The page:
A new library in Tianjin – Tianjin Binhai Public Library – recently became an online hit. The Daily Mail described it as the “world’s ultimate library”, while the word “breathtaking” was the choice of Newsweek magazine. One look at the library and you’ll see why. With its futuristic design and walls loaded with books, it’s the dream library of every book lover.
Inside the new Tianjin Binhai Public Library, which became an online hit due to its futuristic design. CFP
天津的一座新图书馆 —— 天津滨海图书馆 —— 最近成为了网红。英国《每日邮报》称其为“世界终极图书馆”，而美国《新闻周刊》则选用了“惊艳”一词（来形容它）。看一眼这座图书馆你就会明白为什么会这么说了。未来主义的设计以及摆满书的书墙令其成为了每位书迷梦想中的图书馆。
But as the awe continues, there’s a burning question lying in the back of our minds: When physical bookstores are closing down one by one, what makes libraries immune from the wave of digitalization? And do we really still need libraries now we’ve got the internet in our hands?
Reporter Ian Clark has the answer. “Libraries are not declining in importance – people are simply changing the way they use them,” he wrote on the Guardian website.
记者伊安·克拉克有了答案。“图书馆的重要性并没有被削弱 —— 人们只是改变了利用图书馆的方式罢了，”他在《卫报》网站上写道。
What Clark means is that libraries have shifted from simply being storehouses of books to a medium to help “bridge the gap between the haves and the have-nots”, according to website Libraries Are Essential. Since not everyone can afford a smartphone, a tablet or an internet connection, and not everyone has the know-how to search the internet correctly and efficiently, it’s public libraries that make sure that these resources and technologies are available to a larger group of people.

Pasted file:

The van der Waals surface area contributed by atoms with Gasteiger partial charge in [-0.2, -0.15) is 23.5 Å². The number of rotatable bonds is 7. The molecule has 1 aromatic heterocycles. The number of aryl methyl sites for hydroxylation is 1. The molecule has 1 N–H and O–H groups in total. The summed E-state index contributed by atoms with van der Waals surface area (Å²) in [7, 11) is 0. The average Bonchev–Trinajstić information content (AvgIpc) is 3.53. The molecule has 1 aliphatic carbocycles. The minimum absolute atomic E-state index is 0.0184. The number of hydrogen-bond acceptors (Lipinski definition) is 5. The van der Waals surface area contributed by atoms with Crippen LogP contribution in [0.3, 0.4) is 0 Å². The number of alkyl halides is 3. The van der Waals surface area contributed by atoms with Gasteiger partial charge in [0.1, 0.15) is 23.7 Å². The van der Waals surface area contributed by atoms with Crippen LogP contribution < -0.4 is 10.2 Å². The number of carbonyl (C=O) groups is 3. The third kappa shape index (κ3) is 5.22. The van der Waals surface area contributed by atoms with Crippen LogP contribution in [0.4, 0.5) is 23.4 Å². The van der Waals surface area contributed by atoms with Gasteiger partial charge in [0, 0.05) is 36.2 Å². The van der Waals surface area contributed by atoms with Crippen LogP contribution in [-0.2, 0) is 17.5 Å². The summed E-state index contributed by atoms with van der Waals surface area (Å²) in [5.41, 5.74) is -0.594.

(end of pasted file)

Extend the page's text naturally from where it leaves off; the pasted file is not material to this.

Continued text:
Libraries Are Essential 网站认为，克拉克的意思是图书馆已经从书目的储藏库变为了一种媒介，有助于“缩小富人和穷人之间的差距”。并非每个人都能买得起智能手机、平板电脑或者能够上网，也不是所有人都会正确而高效地上网搜索，而公共图书馆确保了更多人能够获得这些资源和技术。
And one of the pitfalls that come with online materials is that they’re not always reliable. “Google doesn’t tell you what you’re not getting, so people need to evaluate the quality and completeness of what they see on their screens,” Sarah Pritchard, dean of libraries at Northwestern University, told Northwestern Research Magazine. And libraries are usually where that “evaluation” happens.
But all of these practical functions aside, we still need the physical space that a library provides. It’s something that’s called a “third place”, according to the Seattle Times. This is a place in which we can fully concentrate on our study and work without easily getting distracted.
And compared to other “third places” like coffee shops, libraries have a “non-commercial nature” that allows you to relax completely.
“Nobody is trying to sell you anything in the library. There is no pressure to buy and there is no judgment of your choices,” Anne Goulding, a professor at Victoria University in New Zealand, wrote on the Newsroom website.
“There are few other spaces that you can just ‘be’ without somebody questioning your presence or your motivation.”